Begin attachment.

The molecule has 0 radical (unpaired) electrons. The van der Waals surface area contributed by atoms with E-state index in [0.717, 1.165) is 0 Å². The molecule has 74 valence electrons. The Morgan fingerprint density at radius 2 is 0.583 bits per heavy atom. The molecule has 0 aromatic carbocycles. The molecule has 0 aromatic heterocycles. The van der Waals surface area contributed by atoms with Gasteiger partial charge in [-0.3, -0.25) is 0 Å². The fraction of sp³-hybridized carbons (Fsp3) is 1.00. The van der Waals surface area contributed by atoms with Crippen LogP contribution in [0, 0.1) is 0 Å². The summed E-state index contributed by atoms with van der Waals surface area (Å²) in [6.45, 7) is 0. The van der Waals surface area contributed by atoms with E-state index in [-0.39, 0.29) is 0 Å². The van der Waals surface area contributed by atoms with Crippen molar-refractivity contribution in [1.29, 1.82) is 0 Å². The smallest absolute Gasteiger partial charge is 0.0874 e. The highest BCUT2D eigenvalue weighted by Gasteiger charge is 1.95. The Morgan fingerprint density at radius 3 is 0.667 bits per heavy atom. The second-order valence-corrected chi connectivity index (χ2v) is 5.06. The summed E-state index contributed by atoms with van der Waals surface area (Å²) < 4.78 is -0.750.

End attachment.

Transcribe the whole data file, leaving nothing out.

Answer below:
The molecule has 0 radical (unpaired) electrons. The van der Waals surface area contributed by atoms with E-state index in [0.717, 1.165) is 0 Å². The molecule has 74 valence electrons. The Morgan fingerprint density at radius 2 is 0.583 bits per heavy atom. The molecule has 0 aromatic carbocycles. The molecule has 0 aromatic heterocycles. The van der Waals surface area contributed by atoms with Gasteiger partial charge in [-0.3, -0.25) is 0 Å². The fraction of sp³-hybridized carbons (Fsp3) is 1.00. The van der Waals surface area contributed by atoms with Crippen LogP contribution in [0, 0.1) is 0 Å². The summed E-state index contributed by atoms with van der Waals surface area (Å²) in [6.45, 7) is 0. The van der Waals surface area contributed by atoms with E-state index in [-0.39, 0.29) is 0 Å². The van der Waals surface area contributed by atoms with Crippen molar-refractivity contribution in [1.29, 1.82) is 0 Å². The smallest absolute Gasteiger partial charge is 0.0874 e. The highest BCUT2D eigenvalue weighted by Gasteiger charge is 1.95. The Morgan fingerprint density at radius 3 is 0.667 bits per heavy atom. The second-order valence-corrected chi connectivity index (χ2v) is 5.06. The summed E-state index contributed by atoms with van der Waals surface area (Å²) < 4.78 is -0.750.